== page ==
As the old saying goes, "There are two ways of constructing a software design: One way is to make it so simple that there are obviously no deficiencies, and the other way is to make it so complicated that there are no obvious deficiencies."
Rust is a crutch which is enabling the proliferation of awful software from the latter camp under the guise of a moral imperative for "more secure" software
Good software engineers write simple software with simple tools, and it works. Bad software engineers write complicated software with complicated tools and it only works insofar as you run it on CPUs designed in the last 6 months on one of 2-3 operating systems on 1-2 architectures and provided you don't look at it too funny
@sir whether we want it or not, majority of software is written by "bad engineers", and people depend on it. It's better if the tools used to make it work with less hiccups, even if it constrains the environments where it can work.
@ignaloidas I think bad engineers can be made into good engineers
@sir Golang isn't that different from Rust though. They both provide a safe environment, but with different tools. Rust gives more varied tools for lower level programming, while Golang gives you simple general tools for general programming. In turn it is easier to write good general code in Golang, and good low level code in Rust.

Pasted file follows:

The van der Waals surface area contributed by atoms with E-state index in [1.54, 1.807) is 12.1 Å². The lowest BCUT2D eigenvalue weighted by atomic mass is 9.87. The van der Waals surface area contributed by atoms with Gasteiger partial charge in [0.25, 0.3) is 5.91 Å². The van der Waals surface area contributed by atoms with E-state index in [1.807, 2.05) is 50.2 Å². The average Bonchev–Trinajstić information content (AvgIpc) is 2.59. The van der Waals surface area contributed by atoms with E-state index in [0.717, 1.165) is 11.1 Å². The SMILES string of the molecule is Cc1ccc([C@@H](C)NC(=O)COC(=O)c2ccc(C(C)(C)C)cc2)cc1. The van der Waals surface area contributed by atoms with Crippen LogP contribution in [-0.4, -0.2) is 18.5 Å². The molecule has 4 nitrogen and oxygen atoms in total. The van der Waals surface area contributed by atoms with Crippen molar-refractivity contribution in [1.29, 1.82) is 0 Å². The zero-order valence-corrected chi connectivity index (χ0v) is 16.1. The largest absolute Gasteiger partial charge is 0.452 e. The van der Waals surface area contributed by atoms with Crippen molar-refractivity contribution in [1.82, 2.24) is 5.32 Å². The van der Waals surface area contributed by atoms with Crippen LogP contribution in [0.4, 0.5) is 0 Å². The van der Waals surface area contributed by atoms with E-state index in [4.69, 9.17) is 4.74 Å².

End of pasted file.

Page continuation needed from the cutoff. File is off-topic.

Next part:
@ignaloidas Golang and Rust are similar insofar as they're both programming languages. In every other respect they are starkly different and I find your statement disingenuous and outlandish
@sir I don't see a huge difference between them in sense we are talking. They are both memory safe languages. They both are statically typed. The only real difference I can see between them are the tools provided. Go has very barebone tools suited for general development. Rust has a lot more tools that are more suited for lower level programming and abstraction. Between the languages themselves I don't see much difference, I only see the difference in tools provided with them.
@ignaloidas they are fundamentally different in goals, design, implementation, and usage, in almost every respect. Yes, if you bucket them into broad, opaque categorizations like "statically typed", they have a similar shape. An orange has a similar shape to a basketball, too.
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